48 relations: A.B. Dick Company, Acid-free paper, Albert Dick, ASCII art, Belgian Resistance, Chicago, Correction fluid, David Gestetner, Developed country, Developing country, Digital duplicator, Dot matrix printer, Duplicating machines, Electric spark, Fanzine, Generic trademark, Gestetner, Gocco, Halftone, Hectograph, Image scanner, Ink, Lanolin, Letterform, List of duplicating processes, Mimeo Revolution, Mimeoscope, Mineral oil, Ozone, Photocopier, Publishing, Risograph, Science fiction, Simon & Schuster, Slow fire, Spirit duplicator, Squeegee, Stencil, Stylus, Thermofax, Thomas Edison, Trademark, Typesetting, Typewriter, Typewriter ribbon, Ultraviolet, Wax, Xerography.
The A. B. Dick Company was a major American manufacturer of copy machines and office supplies in the late 19th century and 20th century.
Acid-free paper is paper that if infused in water yields a neutral or basic pH (7 or slightly greater).
Albert Blake Dick (April 16, 1856 – August 15, 1934) was a businessman who founded the A. B. Dick Company, a major American copier manufacturer and office supply company of the 20th Century.
ASCII art is a graphic design technique that uses computers for presentation and consists of pictures pieced together from the 95 printable (from a total of 128) characters defined by the ASCII Standard from 1963 and ASCII compliant character sets with proprietary extended characters (beyond the 128 characters of standard 7-bit ASCII).
The Belgian Resistance (Résistance belge, Belgisch verzet) collectively refers to the resistance movements opposed to the German occupation of Belgium during World War II.
Chicago, officially the City of Chicago, is the third most populous city in the United States, after New York City and Los Angeles.
A correction fluid or white-out is an opaque, usually white, fluid applied to paper to mask errors in text.
David Gestetner (31 March 18548 March 1939) was the inventor of the Gestetner stencil duplicator, the first piece of office equipment that allowed production of numerous copies of documents quickly and inexpensively.
A developed country, industrialized country, more developed country, or "more economically developed country" (MEDC), is a sovereign state that has a highly developed economy and advanced technological infrastructure relative to other less industrialized nations.
A developing country (or a low and middle income country (LMIC), less developed country, less economically developed country (LEDC), underdeveloped country) is a country with a less developed industrial base and a low Human Development Index (HDI) relative to other countries.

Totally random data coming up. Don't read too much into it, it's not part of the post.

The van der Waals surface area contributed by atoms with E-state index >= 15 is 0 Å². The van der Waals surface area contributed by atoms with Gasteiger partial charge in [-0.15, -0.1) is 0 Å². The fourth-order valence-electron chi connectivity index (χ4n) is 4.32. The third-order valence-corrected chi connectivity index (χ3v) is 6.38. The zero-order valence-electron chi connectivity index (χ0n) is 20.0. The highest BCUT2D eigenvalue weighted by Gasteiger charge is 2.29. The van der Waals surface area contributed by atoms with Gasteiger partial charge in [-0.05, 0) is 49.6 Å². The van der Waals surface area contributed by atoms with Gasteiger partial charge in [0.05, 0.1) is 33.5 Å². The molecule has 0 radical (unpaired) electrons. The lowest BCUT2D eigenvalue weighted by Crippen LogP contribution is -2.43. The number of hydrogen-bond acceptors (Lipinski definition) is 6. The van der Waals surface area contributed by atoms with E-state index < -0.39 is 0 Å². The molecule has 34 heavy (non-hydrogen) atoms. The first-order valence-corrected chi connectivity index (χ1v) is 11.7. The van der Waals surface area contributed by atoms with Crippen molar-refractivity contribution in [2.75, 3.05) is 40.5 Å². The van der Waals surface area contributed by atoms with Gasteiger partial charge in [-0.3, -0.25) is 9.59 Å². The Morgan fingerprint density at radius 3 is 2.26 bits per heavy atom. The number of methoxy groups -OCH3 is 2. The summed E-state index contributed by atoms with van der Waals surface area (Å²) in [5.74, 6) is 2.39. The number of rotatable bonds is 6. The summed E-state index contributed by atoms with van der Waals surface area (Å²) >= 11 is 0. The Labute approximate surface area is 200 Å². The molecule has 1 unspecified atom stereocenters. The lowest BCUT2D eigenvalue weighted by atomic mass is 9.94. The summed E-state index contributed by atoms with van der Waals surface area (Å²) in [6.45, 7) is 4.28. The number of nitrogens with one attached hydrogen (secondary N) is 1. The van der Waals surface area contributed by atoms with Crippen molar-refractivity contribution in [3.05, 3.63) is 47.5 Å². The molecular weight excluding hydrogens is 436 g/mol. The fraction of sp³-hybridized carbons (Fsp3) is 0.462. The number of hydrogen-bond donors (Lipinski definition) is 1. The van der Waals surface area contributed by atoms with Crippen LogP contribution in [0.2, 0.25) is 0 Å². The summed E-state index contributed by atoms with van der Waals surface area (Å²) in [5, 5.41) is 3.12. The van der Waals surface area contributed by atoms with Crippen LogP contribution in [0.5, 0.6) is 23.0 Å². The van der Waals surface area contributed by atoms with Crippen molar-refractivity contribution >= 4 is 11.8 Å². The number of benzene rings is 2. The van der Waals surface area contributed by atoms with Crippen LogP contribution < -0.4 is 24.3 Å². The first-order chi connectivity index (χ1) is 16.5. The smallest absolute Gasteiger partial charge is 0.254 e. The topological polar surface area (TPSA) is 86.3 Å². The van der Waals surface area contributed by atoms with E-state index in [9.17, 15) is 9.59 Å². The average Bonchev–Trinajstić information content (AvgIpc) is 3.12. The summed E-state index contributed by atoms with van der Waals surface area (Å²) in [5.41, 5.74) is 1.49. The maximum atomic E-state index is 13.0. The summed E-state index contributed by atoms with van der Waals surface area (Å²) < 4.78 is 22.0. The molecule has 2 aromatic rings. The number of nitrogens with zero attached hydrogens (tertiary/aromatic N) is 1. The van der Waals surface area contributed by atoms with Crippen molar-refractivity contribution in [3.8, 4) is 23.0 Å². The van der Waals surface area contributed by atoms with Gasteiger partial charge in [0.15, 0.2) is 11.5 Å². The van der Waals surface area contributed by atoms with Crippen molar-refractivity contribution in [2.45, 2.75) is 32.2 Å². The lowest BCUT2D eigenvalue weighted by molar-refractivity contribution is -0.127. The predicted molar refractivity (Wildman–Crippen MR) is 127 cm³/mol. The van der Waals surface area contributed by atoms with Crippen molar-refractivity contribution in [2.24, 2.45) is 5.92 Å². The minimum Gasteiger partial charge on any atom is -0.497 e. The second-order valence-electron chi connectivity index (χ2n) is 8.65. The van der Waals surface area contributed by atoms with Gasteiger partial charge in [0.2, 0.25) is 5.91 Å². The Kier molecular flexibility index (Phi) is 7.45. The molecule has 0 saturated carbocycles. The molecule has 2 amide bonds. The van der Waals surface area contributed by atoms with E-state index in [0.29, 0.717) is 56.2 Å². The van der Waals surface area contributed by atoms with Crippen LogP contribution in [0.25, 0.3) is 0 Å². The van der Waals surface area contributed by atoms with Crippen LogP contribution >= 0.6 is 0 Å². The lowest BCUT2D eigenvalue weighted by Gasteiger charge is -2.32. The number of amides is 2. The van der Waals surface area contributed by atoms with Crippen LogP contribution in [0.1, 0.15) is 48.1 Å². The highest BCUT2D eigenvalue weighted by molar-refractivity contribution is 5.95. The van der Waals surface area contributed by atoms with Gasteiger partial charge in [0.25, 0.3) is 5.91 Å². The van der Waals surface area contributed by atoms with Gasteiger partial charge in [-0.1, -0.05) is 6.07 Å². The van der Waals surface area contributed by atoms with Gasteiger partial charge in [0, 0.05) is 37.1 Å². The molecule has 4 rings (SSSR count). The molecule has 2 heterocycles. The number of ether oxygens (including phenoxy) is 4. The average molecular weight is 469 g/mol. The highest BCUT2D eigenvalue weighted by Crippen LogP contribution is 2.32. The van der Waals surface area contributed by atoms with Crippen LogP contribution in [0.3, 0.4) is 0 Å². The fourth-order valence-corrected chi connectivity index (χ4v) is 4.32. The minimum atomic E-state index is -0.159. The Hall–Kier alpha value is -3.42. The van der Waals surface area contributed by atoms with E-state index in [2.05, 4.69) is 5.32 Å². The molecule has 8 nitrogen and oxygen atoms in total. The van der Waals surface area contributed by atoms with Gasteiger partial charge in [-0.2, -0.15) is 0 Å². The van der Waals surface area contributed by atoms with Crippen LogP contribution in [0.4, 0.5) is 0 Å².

A digital duplicator, also known as a printer-duplicator, is a printing technology designed for high-volume print jobs (20 copies or more).
A dot matrix printer is an impact printer that prints using a fixed number of pins or wires.
Duplicating machines were the predecessors of modern document-reproduction technology.
An electric spark is an abrupt electrical discharge that occurs when a sufficiently high electric field creates an ionized, electrically conductive channel through a normally-insulating medium, often air or other gases or gas mixtures.
A fanzine (blend of fan and magazine or -zine) is a non-professional and non-official publication produced by enthusiasts of a particular cultural phenomenon (such as a literary or musical genre) for the pleasure of others who share their interest.
A generic trademark, also known as a genericized trademark or proprietary eponym, is a trademark or brand name that, due to its popularity or significance, has become the generic name for, or synonymous with, a general class of product or service, usually against the intentions of the trademark's holder.
The Gestetner is a type of duplicating machine named after its inventor, David Gestetner (18541939).
is a self-contained compact color printing system invented in 1977 by Noboru Hayama.
Halftone is the reprographic technique that simulates continuous tone imagery through the use of dots, varying either in size or in spacing, thus generating a gradient-like effect.
The hectograph, gelatin duplicator or jellygraph is a printing process that involves transfer of an original, prepared with special inks, to a pan of gelatin or a gelatin pad pulled tight on a metal frame.